Coming back to Rob's blog, he has already provided an in-depth account of the conference and its contributions (and rumors and some minor controversy). What happened in the first session was that Eric Arnould called for the cessation of case studies in the CCT field. The discussion developed into relatively voluminous amounts of spilled digital ink (see also the comments in Rob's blog) about what became resolved as an issue of conceptualization. This approach is further clarified by Robert Kozinet's following point "...ethnography leave unclear what the difference is between “single” and “not-single”. From my perspective, there thus seems to be more agreement than not on the larger issue, which would naturally have to do with the further work of legitimizing CCT research in general. This task can be undertaken by further development of a focus in robust theoretizations and deep ethnographic takes. Certainly, if scholarly work in our field remains primarily focused on a description, we we stand to lose a lot of our potential. From my perspective, especially one that is now fortified with encouraging experiences in the CCT5, the general ethos of the CCT crowd is exactly doing this, moving to the direction of emphasis on theoretical work and (even) more holistic approaches into various consumption contexts.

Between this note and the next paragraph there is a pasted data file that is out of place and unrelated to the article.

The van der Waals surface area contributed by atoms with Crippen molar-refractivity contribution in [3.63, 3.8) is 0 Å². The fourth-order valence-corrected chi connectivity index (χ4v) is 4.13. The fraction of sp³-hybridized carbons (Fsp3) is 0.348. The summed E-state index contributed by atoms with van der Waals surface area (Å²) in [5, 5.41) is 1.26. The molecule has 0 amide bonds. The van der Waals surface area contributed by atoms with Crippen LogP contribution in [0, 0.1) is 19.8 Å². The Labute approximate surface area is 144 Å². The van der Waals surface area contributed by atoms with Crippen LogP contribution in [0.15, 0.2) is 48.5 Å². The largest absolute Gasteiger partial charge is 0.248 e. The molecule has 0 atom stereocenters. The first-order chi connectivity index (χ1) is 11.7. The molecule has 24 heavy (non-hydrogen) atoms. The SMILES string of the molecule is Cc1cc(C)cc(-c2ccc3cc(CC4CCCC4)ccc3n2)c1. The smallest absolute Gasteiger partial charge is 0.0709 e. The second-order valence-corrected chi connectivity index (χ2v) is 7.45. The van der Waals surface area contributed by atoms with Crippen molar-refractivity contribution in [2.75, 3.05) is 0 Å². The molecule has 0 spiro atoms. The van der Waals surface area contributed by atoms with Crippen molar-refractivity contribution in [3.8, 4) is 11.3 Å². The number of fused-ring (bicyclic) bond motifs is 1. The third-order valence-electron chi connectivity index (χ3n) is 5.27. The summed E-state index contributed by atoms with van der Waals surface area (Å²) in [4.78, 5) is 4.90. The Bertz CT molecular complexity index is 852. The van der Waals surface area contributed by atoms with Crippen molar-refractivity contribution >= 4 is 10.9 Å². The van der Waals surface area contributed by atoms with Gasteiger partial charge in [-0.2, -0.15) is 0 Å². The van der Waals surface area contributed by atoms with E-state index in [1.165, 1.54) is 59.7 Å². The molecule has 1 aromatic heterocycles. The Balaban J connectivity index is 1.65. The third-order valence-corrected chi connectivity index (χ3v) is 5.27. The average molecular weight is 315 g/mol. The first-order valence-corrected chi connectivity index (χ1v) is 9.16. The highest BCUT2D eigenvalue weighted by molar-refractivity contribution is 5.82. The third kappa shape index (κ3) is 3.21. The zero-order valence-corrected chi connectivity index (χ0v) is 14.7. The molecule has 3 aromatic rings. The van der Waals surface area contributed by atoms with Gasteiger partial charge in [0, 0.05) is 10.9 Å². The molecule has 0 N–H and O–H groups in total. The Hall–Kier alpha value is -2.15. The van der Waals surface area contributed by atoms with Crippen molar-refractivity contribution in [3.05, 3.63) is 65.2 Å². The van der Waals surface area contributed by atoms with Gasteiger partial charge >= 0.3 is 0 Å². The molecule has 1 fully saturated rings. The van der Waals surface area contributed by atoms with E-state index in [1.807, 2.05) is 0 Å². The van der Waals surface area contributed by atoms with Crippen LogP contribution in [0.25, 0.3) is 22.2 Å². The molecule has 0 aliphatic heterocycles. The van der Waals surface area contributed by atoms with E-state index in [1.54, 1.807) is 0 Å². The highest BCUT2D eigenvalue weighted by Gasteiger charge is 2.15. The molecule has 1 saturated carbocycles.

Another thoroughly interesting moment was the luncheon keynote on Friday by John Deighton, the editor of Journal of Consumer Research (JCR), the most prestigious journal in all scholarly things consumer. One of the core insights he shared was the increasing need to consider the impact of CCT for managers – i.e. what can CCT offer in the practice of companies’ marketing efforts. Indeed, it seems, that the cultural side of the matter is becoming increasingly recognized by companies also (e.g. Proctor & Gamble, Nokia), and therefore we must contemplate our role in this transformation. This provides opportunities for interesting shifts in ethos, as many CCT scholars with their close affiliation to the critical marketing discourse have traditionally not been closely tied to the managerial end of things. Perhaps, as cultural insight becomes increasingly relevant for companies, they will also provide us with more interesting opportunities for cooperation to bring in thought that has less to do with the reduction of the consumer into a number and more to do with holistic and co-creative approaches. Thus, we CCT researchers must remain ever vigilant in reminding ourselves to keep and open mind and readily pursue these opportunities as they emerge. Perhaps, in the future, there may be new openings for positions of chief cultural officers, as McCracken calls it.